It is perhaps essential to comparatively analyse ‘remedial secession’ under international law and its similarities or differences with the right to self-determination, namely the challenge of territorial integrity and the fragmentation of existing States vis-à-vis minority groups or peoples exercising their right to self-determination. International customary law on territorial integrity is reflected in the UN Charter however GA Res 1541/1960, whilst elucidating outcomes relating to self-determination purported that integration with another state is a rightful part of the application of self-determination. “Secession is the process by which a particular group seeks to separate itself from the State to which it belongs.” Accordingly, Crimean and Russian authorities allege themselves legally justified for claiming the right to secession following the referendum that found the majority voting in favour of becoming subject to Russian federal authority whilst the international community view it as an “illegal annexation that followed Russia’s use of force in contravention of international law.” International case law confirms that an adequate application of the principle of self-determination requires a democratic plebiscite or referendum. Nevertheless, according to domestic Ukrainian law, the referendum held in Crimea was illegal; that whilst the autonomous status of Crimea provides administrative independence and the capacity to hold referendums but only so related to domestic matters. The Constitution of Ukraine clearly states that territory of Ukraine “within its present border is indivisible and inviolable” with Crimea an inseparable part or constituent. Thus, a legal referendum would require a plebiscite involving all of Ukrainian territory, including Ukraine, and not just Crimea. In addition, regulations on how a referendum is to be held, particularly relating to the use of force whereby the presence of Russian military and control of public infrastructure during the plebiscite along with the language or wording of the question that ensures clarity to answer a mere ‘yes’ or ‘no’ was not correctly adhered to, particularly since the referendum asked two questions in breach of Venice Commission’s Code of Good Practice.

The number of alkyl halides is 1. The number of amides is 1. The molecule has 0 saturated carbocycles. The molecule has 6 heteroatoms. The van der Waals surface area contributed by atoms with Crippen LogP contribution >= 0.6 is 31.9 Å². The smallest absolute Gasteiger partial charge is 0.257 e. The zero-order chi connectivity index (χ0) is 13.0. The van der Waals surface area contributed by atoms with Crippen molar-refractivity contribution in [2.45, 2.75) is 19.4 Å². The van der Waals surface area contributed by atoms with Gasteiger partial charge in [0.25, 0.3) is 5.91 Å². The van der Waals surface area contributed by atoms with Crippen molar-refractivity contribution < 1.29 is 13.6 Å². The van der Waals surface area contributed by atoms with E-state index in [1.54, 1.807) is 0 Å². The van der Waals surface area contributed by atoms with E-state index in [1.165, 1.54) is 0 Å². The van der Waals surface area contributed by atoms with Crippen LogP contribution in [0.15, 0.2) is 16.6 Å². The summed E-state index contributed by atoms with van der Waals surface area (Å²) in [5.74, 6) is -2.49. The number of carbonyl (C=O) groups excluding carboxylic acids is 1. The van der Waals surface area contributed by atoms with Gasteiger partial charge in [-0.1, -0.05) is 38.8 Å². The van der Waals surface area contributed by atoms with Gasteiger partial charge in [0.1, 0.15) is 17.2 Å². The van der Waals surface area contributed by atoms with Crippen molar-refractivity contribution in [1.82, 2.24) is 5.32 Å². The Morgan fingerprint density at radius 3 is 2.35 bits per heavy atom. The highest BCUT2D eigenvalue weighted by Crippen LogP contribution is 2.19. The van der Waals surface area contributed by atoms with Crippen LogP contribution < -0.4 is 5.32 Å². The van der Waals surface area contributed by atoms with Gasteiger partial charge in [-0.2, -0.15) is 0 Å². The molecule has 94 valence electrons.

I am not sure how you are supposed to answer ‘yes’ or ‘no’ to the following?
- Are you in favour of the Autonomous Republic of Crimea reuniting with Russia as a constituent part of the Russian Federation? or
- Are you in favour of restoring the Constitution of the Republic of Crimea of 1992 and of Crimea’s status as part of Ukraine?”